What is Electromagnetism

Electromagnetism is the type of magnetism produced by an electric current. This phenomenon was discovered in 1819 when a Danish scientist named Hans Oersted noticed the needle on a magnetic compass moved if it was put close to an electric wire.

Before his discovery, scientists believed that electricity and magnetism were two different scientific phenomena. Then, in 1825, an English physicist named William Sturgeon created the first use – able electromagnet that could easily lift a 9 pounds iron piece.

What is Electromagnetism?

Electromagnetism is a process where a magnetic field is created by introducing the current in the conductor. When a conductor is electrically charged it generates magnetic lines of force of conductor. For example, if current i.e., positive charges moving in a wire, it produces the magnetic field along the wire, and the direction of magnetic lines and force can be determined using Right-hand Rule. Refer to the image for a detailed explanation

difference between a permanent magnet and electromagnet?

1. Permanent magnet

  • The South – North polarity of a permanent magnet is fixed. It cannot be changed.

  • Its strength cannot be altered.

2. Electromagnet

  • The South – North polarity of an electromagnet can be altered by changing the direction of the current in the coil.

  • Its strength can be altered by changing the current flowing in it or by changing the number of turns in it.


Fleming’s right-hand rule is used to determine the direction of induced current in the conductor when it moves in a region of the magnetic field. British physicist John Ambrose Fleming proposed this rule in the late 1800s. Applying the right-hand rule, stretch the thumb and the index and middle fingers so that they are perpendicular to each other. If the index finger indicates the direction of the magnetic field and the thumb shows the direction of the motion of the conductor, then the second or middle finger will show the direction of the induced current. The right-hand rule is applicable to positive charges and to the theoretical flow of current. The theoretical flow of current is similar to the conventional current which flows from positive to the negative end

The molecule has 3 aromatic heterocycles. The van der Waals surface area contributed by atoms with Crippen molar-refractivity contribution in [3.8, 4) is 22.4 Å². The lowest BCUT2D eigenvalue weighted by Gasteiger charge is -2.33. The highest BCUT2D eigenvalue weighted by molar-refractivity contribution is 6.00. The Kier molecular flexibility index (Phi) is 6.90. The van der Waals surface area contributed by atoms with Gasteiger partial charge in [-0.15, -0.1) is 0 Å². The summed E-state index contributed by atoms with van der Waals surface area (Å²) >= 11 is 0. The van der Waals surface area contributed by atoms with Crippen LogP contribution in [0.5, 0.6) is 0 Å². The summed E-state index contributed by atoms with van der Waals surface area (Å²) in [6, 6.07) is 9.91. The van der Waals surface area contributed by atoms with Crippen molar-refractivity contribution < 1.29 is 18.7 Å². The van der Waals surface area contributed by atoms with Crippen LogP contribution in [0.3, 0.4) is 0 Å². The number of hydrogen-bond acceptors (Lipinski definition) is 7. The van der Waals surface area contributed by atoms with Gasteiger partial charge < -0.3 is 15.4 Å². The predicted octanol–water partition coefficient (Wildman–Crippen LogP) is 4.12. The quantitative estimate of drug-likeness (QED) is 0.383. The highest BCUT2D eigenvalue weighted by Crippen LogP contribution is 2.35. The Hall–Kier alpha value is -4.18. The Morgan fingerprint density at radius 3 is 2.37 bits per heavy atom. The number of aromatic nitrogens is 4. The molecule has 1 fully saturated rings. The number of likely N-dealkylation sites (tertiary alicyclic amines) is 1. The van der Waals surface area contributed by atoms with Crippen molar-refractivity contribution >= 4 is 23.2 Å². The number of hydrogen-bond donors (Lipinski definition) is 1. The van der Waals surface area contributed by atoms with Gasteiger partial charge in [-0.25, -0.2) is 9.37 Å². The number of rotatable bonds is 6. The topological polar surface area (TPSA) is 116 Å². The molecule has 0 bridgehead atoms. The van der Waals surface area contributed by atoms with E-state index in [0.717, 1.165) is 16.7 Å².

The thumb pointing upwards indicates the direction of the current by convection that is opposite to the actual flow of the current. The curled fingers around the wire show the direction of the magnetic field.


Fleming’s Left-Hand Rule illustrates what happens when charged particles such as electrons in a current enter a magnetic field. To demonstrate left-hand rule, hold on to an object that represents the wire. If the forefinger represents the direction of the field and the second finger represents that of the current, then thumb gives the direction of the force.


A magnetic field is produced by an electric current flowing through a conductor. A force is exerted as well by this magnetic field on the magnet that is placed in the surroundings of the conductor. French scientist Andre Marie Ampere discovered that an equal and opposite force is exerted by the magnet on the current-carrying conductor. Various experiments showed that the direction of the force exerted is reversed when the direction of the current through the wire is reversed. Thus, the direction of the force on the wire depends on the direction of the current and the magnetic field. When the direction of the current is at a right angle to the direction of the field, the magnitude of the force is at the highest. In such conditions, we can use a simple rule such as the Left-Hand Rule to find the direction of the force on the wire.

Electromagnetic induction

Suppose while shopping you go cashless and  your parents use cards. The shopkeeper always scans or swipes the card. Shopkeeper does not take a photo of the card or tap it.  Why does he swipe/scan it? And how does this swiping deduct money from the card? This happens because of the ‘Electromagnetic Induction’.